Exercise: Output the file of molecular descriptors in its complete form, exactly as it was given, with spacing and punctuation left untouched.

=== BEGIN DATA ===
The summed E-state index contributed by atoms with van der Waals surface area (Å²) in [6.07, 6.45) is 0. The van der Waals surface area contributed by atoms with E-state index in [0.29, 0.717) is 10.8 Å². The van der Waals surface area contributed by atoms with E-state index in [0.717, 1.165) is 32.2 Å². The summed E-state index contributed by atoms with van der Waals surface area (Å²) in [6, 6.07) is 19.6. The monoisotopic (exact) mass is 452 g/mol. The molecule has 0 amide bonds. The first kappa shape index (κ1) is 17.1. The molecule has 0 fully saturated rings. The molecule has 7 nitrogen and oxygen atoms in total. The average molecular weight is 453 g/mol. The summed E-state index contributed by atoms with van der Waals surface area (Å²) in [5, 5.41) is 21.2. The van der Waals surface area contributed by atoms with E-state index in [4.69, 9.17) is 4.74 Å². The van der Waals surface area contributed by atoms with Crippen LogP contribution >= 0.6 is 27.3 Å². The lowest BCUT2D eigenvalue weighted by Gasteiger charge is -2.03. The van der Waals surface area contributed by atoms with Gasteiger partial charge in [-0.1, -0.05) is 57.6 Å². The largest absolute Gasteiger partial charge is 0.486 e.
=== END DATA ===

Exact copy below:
The summed E-state index contributed by atoms with van der Waals surface area (Å²) in [6.07, 6.45) is 0. The van der Waals surface area contributed by atoms with E-state index in [0.29, 0.717) is 10.8 Å². The van der Waals surface area contributed by atoms with E-state index in [0.717, 1.165) is 32.2 Å². The summed E-state index contributed by atoms with van der Waals surface area (Å²) in [6, 6.07) is 19.6. The monoisotopic (exact) mass is 452 g/mol. The molecule has 0 amide bonds. The first kappa shape index (κ1) is 17.1. The molecule has 0 fully saturated rings. The molecule has 7 nitrogen and oxygen atoms in total. The average molecular weight is 453 g/mol. The summed E-state index contributed by atoms with van der Waals surface area (Å²) in [5, 5.41) is 21.2. The van der Waals surface area contributed by atoms with E-state index in [4.69, 9.17) is 4.74 Å². The van der Waals surface area contributed by atoms with Crippen LogP contribution >= 0.6 is 27.3 Å². The lowest BCUT2D eigenvalue weighted by Gasteiger charge is -2.03. The van der Waals surface area contributed by atoms with Gasteiger partial charge in [-0.1, -0.05) is 57.6 Å². The largest absolute Gasteiger partial charge is 0.486 e.